I was just asked. They were filmed about a year apart. That one was more difficult. They had me on a boat in the bay when it was cold. The concert footage in it was real concert footage. Girls who are Huey fans are hardcore Huey fans. Right before they were about to start they walked me across the stage and put me dead center and there were girls in the front row of the audience who had all kinds of unladylike things to say to me. I won’t repeat them! The crew had to handpick a group of people to surround me so I didn’t get my hair ripped out, particularly when Huey leaned in to kiss me.
Lesson No. 1: Don't fuck with Huey Lewis fans. Lesson No. 2: Huey Lewis goes wherever he wants, even when it makes no sense. From Wikipedia: "The video is rather fast and loose with Bay Area geography: it starts with him driving toward downtown San Francisco, then on a ferry headed from Marin County toward San Francisco...then boarding a helicopter that flies over downtown back toward Marin County where the concert seems to be held." Hey, this was in the days before GPS, OK?

So, another solid hit, another tongue-in-cheek video - that it's, moving along, right? Not so fast.

One day, Huey was listening to the radio, minding his own business, when he heard a brand new song that sounded strangely ... familiar:
When the similarities between this song and the theme song of the 1984 film Ghostbusters were heard, Huey Lewis sued Ray Parker Jr. for plagiarism, claiming that Parker had stolen the melody from "I Want a New Drug". Lewis had been approached to compose the main theme song for the film, but had to decline because of his work on the soundtrack for Back To The Future. The two parties settled out of court. Details of the settlement (specifically, that Columbia Pictures paid Lewis a settlement) were confidential until 2001, when Lewis commented on the payment in an episode of VH1's Behind The Music. Parker subsequently sued Lewis for breaching confidentiality.
Well, yeah. When something's confidential, it's confidential - even fifteen years later. Ray Parker, Jr. never forgets, bitch. OK, so maybe he ripped off "I Want a New Drug." But you know what? He actually made it ... better. Let's face it, "Ghostbusters" is funkier, catchier, and heavier than "I Want A New Drug" ever was. At the very least, it may be the most danceable song about ghosts ever written (with the arguable exception of "The Monster Mash"). Besides, the song always makes me think of the movie Ghostbusters, which is, you know, a great movie. "I Want a New Drug" just makes me think of the D.A.R.E. program. If anything, the song Ray Parker, Jr. actually ripped off was the Bar-Kays' "Soul Finger," but let's not split hairs. Maybe Huey was just pissed off that, in a delicious irony, "Ghostbusters" only made it to #6 on the Dance Club Play chart, but hit #1 on the pop chart.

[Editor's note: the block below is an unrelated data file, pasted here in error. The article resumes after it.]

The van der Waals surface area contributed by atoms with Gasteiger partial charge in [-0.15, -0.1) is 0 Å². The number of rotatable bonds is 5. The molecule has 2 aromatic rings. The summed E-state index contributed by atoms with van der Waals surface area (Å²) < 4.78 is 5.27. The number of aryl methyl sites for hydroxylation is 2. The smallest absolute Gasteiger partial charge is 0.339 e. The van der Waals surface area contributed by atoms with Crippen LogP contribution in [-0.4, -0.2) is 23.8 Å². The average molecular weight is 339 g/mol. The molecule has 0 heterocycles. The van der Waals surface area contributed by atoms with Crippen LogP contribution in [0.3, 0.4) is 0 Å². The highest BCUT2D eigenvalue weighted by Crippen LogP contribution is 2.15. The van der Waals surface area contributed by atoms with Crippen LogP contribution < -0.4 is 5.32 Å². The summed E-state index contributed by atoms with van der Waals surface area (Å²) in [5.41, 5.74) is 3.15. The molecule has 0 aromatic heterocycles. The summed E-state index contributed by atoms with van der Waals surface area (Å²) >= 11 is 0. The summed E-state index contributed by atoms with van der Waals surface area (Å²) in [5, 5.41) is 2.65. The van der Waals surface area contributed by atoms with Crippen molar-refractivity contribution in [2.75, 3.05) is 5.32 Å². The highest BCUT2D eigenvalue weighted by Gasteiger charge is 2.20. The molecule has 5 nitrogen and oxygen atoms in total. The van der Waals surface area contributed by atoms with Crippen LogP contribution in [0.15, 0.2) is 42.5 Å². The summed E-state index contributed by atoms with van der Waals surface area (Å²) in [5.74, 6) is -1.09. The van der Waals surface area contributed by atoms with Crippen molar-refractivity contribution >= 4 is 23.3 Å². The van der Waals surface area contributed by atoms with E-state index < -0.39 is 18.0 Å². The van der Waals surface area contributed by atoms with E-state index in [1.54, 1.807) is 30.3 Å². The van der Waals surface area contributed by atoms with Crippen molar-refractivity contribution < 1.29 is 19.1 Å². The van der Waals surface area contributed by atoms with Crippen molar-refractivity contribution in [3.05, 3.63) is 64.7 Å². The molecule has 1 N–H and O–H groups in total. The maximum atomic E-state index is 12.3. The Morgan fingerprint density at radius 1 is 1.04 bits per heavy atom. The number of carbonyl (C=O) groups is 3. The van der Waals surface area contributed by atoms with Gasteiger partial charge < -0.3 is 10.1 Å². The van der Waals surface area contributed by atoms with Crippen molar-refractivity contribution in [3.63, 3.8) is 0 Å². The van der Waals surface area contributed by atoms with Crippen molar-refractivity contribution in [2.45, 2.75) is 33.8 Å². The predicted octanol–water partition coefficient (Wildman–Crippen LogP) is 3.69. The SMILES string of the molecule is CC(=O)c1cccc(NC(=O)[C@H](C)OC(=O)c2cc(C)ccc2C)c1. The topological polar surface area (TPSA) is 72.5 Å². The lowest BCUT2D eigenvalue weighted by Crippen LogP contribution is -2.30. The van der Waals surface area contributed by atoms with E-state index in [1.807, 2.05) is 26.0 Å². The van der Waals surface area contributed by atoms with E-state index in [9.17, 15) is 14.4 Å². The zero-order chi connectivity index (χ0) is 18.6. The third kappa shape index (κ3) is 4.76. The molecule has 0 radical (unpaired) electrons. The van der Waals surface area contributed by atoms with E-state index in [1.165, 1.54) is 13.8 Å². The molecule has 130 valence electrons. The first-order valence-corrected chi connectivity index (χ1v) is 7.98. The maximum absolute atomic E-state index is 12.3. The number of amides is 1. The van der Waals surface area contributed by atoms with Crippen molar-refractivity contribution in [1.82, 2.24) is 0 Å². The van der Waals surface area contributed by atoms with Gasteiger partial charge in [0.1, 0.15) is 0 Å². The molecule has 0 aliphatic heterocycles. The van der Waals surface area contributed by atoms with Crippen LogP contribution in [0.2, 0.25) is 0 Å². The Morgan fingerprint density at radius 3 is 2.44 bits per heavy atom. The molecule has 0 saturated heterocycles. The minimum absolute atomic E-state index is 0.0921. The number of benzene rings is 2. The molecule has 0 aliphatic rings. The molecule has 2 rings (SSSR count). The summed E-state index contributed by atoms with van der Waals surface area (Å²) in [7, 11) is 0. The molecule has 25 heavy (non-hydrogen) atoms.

The "Ghostbusters" video didn't quite have the same budget as the Ghostbusters movie, but it does have more neon furniture, and more celebrity cameos (Irene Cara? Peter Falk?!). At about the 3:08 mark, the damsel in distress shows up in some sort of light blue button-up blouse that's also a skirt (?), but in a strange way I find it kind of hot.

Perhaps the musician who had the clearest vision for how to improve "I Want a New Drug" was not Ray Parker, Jr., but Weird Al. Over the course of three minutes and thirty seconds, Yankovic unleashes every potentially groan-inducing duck pun known to man: "I'll tie him up with duck tape"; "The duck stops here"; "Show me how to get down"; "One that won't smell too foul" - the man could go all night. The only thing missing was a music video with Signy Coleman in a duck suit.